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Manhattan's rent surge is cooling as tenants push back on hikes

Rents are rising by under 1% compared to 3% in most months this year

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Signs of a cooling market in Manhattan are already there. Newly signed leases slipped 13 per cent in October, the sixth year-over-year decline in seven months.

New York

THE great Manhattan rent surge of 2019 is tapering off. Apartments leased for a median of US$3,409 in October, up 0.7 per cent from a year earlier, according to a report on Thursday by appraiser Miller Samuel Inc and brokerage Douglas Elliman Real Estate. It was the second consecutive increase of less than one per cent. Before that, rents had climbed at least 3 per cent in almost every month this year. Manhattan's leasing market has become an attractive place for people delaying a home purchase, and landlords - who just a year ago worried about filling empty units - have benefited from the increased demand. They scaled back move-in incentives and pushed up rents, even getting a median 6.5 per cent increase in July. But as sales prices fall, some fence-sitters are making purchases. The tenants left behind, meanwhile, are stretched to the limit of what they can spend and are pushing back on landlords who want to raise rents further.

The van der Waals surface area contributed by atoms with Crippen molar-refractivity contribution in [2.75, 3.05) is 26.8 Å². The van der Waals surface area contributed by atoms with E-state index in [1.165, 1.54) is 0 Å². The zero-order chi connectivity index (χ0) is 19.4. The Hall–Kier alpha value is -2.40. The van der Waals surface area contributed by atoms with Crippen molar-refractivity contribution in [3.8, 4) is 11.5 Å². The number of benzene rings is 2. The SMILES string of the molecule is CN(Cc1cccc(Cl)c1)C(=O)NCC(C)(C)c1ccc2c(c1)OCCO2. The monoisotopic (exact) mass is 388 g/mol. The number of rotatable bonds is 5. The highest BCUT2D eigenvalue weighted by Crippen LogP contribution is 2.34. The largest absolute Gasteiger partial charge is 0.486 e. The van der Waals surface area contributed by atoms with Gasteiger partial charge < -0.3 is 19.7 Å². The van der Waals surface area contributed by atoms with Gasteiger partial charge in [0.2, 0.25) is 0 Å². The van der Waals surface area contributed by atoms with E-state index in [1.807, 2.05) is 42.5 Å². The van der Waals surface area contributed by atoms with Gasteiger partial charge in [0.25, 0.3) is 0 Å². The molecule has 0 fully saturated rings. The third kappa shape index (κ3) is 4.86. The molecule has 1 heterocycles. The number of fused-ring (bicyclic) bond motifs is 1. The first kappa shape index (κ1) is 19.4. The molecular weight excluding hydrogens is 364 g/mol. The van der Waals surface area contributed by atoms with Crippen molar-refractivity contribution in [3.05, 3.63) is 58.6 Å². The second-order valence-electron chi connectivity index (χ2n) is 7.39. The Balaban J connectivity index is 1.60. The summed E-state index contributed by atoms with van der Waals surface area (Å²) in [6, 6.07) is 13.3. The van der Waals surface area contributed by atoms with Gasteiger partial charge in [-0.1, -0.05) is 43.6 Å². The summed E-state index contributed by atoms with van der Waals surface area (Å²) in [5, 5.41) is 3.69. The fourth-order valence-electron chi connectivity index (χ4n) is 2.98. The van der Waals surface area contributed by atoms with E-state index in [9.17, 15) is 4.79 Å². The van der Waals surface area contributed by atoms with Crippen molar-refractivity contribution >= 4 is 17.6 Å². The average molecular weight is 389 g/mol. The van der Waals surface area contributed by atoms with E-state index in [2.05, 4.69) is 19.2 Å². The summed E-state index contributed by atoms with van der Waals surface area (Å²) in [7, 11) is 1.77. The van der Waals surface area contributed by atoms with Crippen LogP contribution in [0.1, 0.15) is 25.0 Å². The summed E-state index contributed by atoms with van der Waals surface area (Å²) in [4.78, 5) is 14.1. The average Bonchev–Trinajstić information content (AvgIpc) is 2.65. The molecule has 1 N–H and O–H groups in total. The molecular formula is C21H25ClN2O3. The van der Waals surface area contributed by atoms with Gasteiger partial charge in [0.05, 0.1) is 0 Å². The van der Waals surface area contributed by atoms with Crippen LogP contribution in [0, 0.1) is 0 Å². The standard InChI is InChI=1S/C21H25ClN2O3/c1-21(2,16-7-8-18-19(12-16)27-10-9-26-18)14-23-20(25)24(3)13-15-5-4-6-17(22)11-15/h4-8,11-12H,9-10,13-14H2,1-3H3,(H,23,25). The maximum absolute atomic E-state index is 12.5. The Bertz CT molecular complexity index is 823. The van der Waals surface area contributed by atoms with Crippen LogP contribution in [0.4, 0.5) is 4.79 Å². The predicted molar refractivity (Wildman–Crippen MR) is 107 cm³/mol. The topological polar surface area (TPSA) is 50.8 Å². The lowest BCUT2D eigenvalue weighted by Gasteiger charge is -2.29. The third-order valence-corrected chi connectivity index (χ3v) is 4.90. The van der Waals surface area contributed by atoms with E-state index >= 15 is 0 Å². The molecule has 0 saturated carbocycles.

Signs of a cooling market are already there. Newly signed leases slipped 13 per cent in October, the sixth year-over-year decline in seven months. Of those deals, 37 per cent came with a landlord concession, such as a month's free rent. That's a large enough share to suggest that sweeteners are still necessary to attract tenants, Jonathan Miller, president of Miller Samuel, said. The vacancy rate, now at 2.03 per cent, has increased over the previous year for the fourth consecutive month, Miller Samuel and Douglas Elliman said. Median rents climbed year over year in all but two Manhattan neighbourhoods tracked by brokerage Citi Habitats. In the Tribeca and Soho neighbourhoods, the priciest in the borough, leasing costs jumped 10 per cent from last October to US$7,990. Rents are up 15 per cent in Chelsea to US$4,830, and on the Upper East Side, they climbed 7.3per cent to US$3,730, according to the brokerage. BLOOMBERG

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